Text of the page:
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Every time I have been a part of a team there is a mix of people; some are eager to try new things and experiment to make things better = build windmills. Others shut down, resist, and drag their heels when it come to change = build walls. The way this usually plays out is that change happens at a much slower pace than some on the team want it while simultaneously happening faster than others on the team want it!

  • Do you have any windmills builders on your team?
  • Do you have any wall builders?
  • How do you navigate the dynamics between the two?

So how are the blocks eliminated? How can we help those afraid of change to feel better about it, to be courageous?

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  1. One of the best ways is to help them to focus all of their energy on building the new, not fighting the old. This can be anything from creating a detailed plan, to daily reminders of progress, or the benefits of the goal. Think loosing weight and how much more productive it is to focus on making good choices than to sit around all day and wish you could eat a chocolate cake!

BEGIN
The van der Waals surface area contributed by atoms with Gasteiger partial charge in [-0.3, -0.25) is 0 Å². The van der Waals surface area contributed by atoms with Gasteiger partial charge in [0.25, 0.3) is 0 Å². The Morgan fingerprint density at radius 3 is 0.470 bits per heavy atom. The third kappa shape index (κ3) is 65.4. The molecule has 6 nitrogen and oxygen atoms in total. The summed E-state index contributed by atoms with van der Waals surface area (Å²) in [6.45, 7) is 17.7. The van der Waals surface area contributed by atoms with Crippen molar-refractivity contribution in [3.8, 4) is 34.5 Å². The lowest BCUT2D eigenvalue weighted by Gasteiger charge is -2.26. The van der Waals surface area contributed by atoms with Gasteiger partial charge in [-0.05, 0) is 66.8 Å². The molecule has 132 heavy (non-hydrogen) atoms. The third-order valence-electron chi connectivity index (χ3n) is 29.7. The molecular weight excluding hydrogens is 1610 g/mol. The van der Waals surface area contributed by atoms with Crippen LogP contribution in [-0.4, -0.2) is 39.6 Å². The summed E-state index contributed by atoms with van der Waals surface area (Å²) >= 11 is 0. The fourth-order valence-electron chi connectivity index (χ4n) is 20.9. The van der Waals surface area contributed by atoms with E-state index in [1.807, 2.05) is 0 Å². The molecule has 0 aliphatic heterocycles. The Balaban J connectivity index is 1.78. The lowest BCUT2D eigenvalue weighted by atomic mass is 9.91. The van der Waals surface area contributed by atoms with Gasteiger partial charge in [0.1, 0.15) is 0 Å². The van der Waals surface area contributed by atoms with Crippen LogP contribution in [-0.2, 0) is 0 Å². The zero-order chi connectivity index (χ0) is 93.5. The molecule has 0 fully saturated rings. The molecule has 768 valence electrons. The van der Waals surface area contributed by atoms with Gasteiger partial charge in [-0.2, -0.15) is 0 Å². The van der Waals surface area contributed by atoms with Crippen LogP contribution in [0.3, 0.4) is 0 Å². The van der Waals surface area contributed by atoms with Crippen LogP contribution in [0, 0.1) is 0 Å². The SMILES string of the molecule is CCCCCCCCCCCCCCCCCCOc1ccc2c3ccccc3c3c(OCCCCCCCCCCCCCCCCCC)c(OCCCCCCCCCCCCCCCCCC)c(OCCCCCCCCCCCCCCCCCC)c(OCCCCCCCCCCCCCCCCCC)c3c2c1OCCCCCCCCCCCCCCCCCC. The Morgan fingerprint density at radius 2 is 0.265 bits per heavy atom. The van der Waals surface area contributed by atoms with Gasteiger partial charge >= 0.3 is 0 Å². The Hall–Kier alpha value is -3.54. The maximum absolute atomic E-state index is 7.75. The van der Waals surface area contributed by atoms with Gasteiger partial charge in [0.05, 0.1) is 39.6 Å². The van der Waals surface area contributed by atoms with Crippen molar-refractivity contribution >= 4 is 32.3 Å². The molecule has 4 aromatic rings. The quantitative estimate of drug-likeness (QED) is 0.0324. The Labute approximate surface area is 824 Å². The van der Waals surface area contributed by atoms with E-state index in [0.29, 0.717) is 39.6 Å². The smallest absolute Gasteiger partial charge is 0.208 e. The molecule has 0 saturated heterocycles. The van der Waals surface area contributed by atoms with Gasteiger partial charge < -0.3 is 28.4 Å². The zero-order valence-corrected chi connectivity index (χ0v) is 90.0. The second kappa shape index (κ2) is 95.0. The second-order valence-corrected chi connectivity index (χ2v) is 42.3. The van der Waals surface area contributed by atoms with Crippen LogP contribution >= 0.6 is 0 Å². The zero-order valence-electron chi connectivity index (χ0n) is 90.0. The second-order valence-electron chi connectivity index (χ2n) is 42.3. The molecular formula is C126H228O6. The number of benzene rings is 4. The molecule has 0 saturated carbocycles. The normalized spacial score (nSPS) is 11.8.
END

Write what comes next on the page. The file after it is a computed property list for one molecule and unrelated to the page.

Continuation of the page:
2. Doing it as a group often helps many people by giving them a sense of camaraderie and fellowship which increases their courage knowing they aren’t taking the risk alone.
  3. If a success after a failure can be identified, reminding everyone that endings can change and just because something didn’t work once, doesn’t mean that no matter what you do, it is doomed to fail for eternity.

How do you encourage your team? How do you handle those who fear change?

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Comfort Zone Series – Goals

One of the challenges with getting out of our comfort zones is the unknowns

  • What if it doesn’t work?
  • What if I can’t do it?